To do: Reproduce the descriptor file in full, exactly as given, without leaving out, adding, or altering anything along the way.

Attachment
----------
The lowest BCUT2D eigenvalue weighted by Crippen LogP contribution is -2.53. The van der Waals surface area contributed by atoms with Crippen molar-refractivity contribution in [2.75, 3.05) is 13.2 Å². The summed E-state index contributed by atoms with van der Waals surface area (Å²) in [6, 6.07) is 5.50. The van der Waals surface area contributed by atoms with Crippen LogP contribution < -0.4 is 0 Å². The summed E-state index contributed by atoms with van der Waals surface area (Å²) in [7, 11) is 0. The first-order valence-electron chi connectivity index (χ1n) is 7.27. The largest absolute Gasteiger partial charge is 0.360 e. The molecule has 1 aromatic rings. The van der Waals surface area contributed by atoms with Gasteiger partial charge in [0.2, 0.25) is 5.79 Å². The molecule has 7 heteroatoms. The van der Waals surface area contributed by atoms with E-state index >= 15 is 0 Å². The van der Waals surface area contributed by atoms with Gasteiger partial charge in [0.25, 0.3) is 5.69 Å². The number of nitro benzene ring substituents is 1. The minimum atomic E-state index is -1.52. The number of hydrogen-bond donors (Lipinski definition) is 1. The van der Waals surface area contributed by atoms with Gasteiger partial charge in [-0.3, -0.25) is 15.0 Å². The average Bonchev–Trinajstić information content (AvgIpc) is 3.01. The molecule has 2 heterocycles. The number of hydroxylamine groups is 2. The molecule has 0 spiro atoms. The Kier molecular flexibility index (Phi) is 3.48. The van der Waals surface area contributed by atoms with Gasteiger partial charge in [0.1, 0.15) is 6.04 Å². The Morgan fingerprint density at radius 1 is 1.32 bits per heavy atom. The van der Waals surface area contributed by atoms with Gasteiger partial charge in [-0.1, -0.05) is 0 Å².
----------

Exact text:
The lowest BCUT2D eigenvalue weighted by Crippen LogP contribution is -2.53. The van der Waals surface area contributed by atoms with Crippen molar-refractivity contribution in [2.75, 3.05) is 13.2 Å². The summed E-state index contributed by atoms with van der Waals surface area (Å²) in [6, 6.07) is 5.50. The van der Waals surface area contributed by atoms with Crippen LogP contribution < -0.4 is 0 Å². The summed E-state index contributed by atoms with van der Waals surface area (Å²) in [7, 11) is 0. The first-order valence-electron chi connectivity index (χ1n) is 7.27. The largest absolute Gasteiger partial charge is 0.360 e. The molecule has 1 aromatic rings. The van der Waals surface area contributed by atoms with Gasteiger partial charge in [0.2, 0.25) is 5.79 Å². The molecule has 7 heteroatoms. The van der Waals surface area contributed by atoms with E-state index >= 15 is 0 Å². The van der Waals surface area contributed by atoms with Gasteiger partial charge in [0.25, 0.3) is 5.69 Å². The number of nitro benzene ring substituents is 1. The minimum atomic E-state index is -1.52. The number of hydrogen-bond donors (Lipinski definition) is 1. The van der Waals surface area contributed by atoms with Gasteiger partial charge in [-0.3, -0.25) is 15.0 Å². The average Bonchev–Trinajstić information content (AvgIpc) is 3.01. The molecule has 2 heterocycles. The number of hydroxylamine groups is 2. The molecule has 0 spiro atoms. The Kier molecular flexibility index (Phi) is 3.48. The van der Waals surface area contributed by atoms with Gasteiger partial charge in [0.1, 0.15) is 6.04 Å². The Morgan fingerprint density at radius 1 is 1.32 bits per heavy atom. The van der Waals surface area contributed by atoms with Gasteiger partial charge in [-0.1, -0.05) is 0 Å².